Gobara: Correct. And since the assembled pump is inside an LNG storage tank, we cannot see or touch it from the outside. Which means that the pumps are also challenging in that if one fails to function properly and something goes wrong, we must collect all of the data related to performance, such as pressure, flow rate, and vibration, estimate the cause, and identify the appropriate solution in order to deal with the problem.

--So, these must be manufactured while considering the best methods for each individual pump based on data and the know-how of engineers.

Gobara: Exactly. The same is true for design in terms of finding the best solution. Although cryogenic pumps require high precision, there is no single correct solution for their structure.

Different customers will have different needs, such as for high or low flow rates, or the ability to change the flow rate using one pump. In addition, it is often difficult to achieve both the flow rate required by the customer and pump efficiency, an important factor that directly connects to the running cost.

So, it may be difficult not only to simply produce pumps that can operate reliably at extremely low temperatures, but also to meet customer needs. And I believe that Nikkiso's Strengths lie in our ability to achieve both.

--With its high share of the global cryogenic pump market, how does Nikkiso meet customer requirements?

Gobara: As a leading company, Nikkiso has a long history of development that begins in 1956, with our success in developing the first specialized pump in Japan. We launched our cryogenic pump business in 1982, and have been involved in projects around the world for the past 40 years. And we are able to meet a wide range of customer needs specifically because of the knowledge and technical capabilities that we have accumulated over our history.

In one example, we successfully developed a large pump using the performance testing facilities of one of our Group Companies in the US, something that we could not have managed using the facilities and equipment in Japan at that time. Our combined capabilities that merge the strengths and know-how of the entire Group are therefore a major strength in terms of overcoming technical and environmental difficulties.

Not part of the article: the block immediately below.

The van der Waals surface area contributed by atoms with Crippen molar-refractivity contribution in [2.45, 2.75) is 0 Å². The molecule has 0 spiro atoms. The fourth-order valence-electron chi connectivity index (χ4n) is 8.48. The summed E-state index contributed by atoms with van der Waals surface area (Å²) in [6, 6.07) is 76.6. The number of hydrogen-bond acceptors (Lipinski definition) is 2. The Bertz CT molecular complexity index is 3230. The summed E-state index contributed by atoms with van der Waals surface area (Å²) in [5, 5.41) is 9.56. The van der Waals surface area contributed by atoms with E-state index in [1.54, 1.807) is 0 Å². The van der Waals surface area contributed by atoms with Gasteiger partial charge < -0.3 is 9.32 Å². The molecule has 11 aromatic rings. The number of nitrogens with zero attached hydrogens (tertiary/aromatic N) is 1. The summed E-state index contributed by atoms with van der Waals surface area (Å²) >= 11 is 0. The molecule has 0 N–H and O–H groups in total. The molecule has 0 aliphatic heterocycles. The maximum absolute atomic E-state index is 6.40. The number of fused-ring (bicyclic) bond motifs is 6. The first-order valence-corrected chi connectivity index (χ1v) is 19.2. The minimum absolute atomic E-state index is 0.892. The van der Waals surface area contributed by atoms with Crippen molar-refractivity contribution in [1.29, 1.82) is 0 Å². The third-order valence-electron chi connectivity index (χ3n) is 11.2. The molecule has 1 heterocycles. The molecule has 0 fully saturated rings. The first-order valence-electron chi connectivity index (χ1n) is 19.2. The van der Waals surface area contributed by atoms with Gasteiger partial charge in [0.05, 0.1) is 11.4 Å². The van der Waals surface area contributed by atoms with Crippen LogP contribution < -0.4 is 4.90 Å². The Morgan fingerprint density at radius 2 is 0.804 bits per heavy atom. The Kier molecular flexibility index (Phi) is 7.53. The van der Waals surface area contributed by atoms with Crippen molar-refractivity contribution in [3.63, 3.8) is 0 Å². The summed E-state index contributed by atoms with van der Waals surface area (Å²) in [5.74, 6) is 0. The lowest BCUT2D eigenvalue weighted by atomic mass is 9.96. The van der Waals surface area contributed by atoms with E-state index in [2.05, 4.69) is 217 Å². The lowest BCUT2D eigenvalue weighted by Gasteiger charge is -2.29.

Amid the global increase in demand for natural gas in recent years, the need to transport and store LNG in large quantities has grown, especially in Asia, which led us to construct a factory equipped with cryogenic pump testing facilities in Miyazaki in 2021. By integrating the operating experience and safety concepts of the facilities in the US, we intend to meet the demand for LNG as it continues to expand into the future using new facilities that offer a greater level of safety and efficiency.

“The mission of Nikkiso is to address the demand for ammonia, hydrogen, and other next-generation energy sources in order to help customers around the world”

--What kind of technological development would you like to conduct in the future by applying the technology and knowledge from cryogenic pump development?

Gobara: At present, LNG is widely used because it has a relatively low environmental impact compared with petroleum, but LNG is not a completely clean energy source. In light of a further potential energy shift in the future aimed at achieving a decarbonized society by 2050, Nikkiso is also engaged in developing pumps that can handle next-generation energy sources.

--Please tell us in detail about these pumps that can handle next-generation energy sources.

Yasukawa: One of the models we are developing is a pump for handling ammonia. Because mixing ammonia with coal can reduce the amount of CO2 generated during combustion, Japan has raised the goal of promoting the use of ammonia in thermal power generation and of commercializing co-firing technology by 2030.

As this technology evolves, demand for ammonia as a fuel is expected to increase significantly, yet ammonia is more difficult to handle than even LNG because of following properties:

  1. It enters a liquid state under low-temperature environments of -33°C
  2. It has toxicity and corrosiveness

Therefore, we are currently developing a new pump that combines Nikkiso's cryogenic pump technology that reliably operates when immersed in extremely low-temperature fluids and our non-seal pumps that protect critical components from corrosion by chemicals and prevent liquids from leaking to the outside.

Gobara: Although there are still many technical issues with it right now, hydrogen, which is considered to be an extremely clean energy source that generates no CO2, for example, when combusted, is expected to come into widespread use in aims of realizing a decarbonized society by 2050.

Nikkiso engages in technological development in preparation for growth in demand for pumps that handle liquefied hydrogen, and is now participating in a project that aims to realize a hydrogen-powered aircraft with the role of developing the pumps.

--Thank you. Finally, what kind of value do you want to provide by developing specialized pumps, and what are your thoughts for the future.

Gobara: Against the backdrop of rising demand for hydrogen, ammonia, and other new energy sources, I believe that we are approaching a turning point as a pump manufacturer. As there are few specialized pump manufacturers anywhere in the world, we will continue to produce products that please our customers under our mission of meeting these new demands in support of the industry.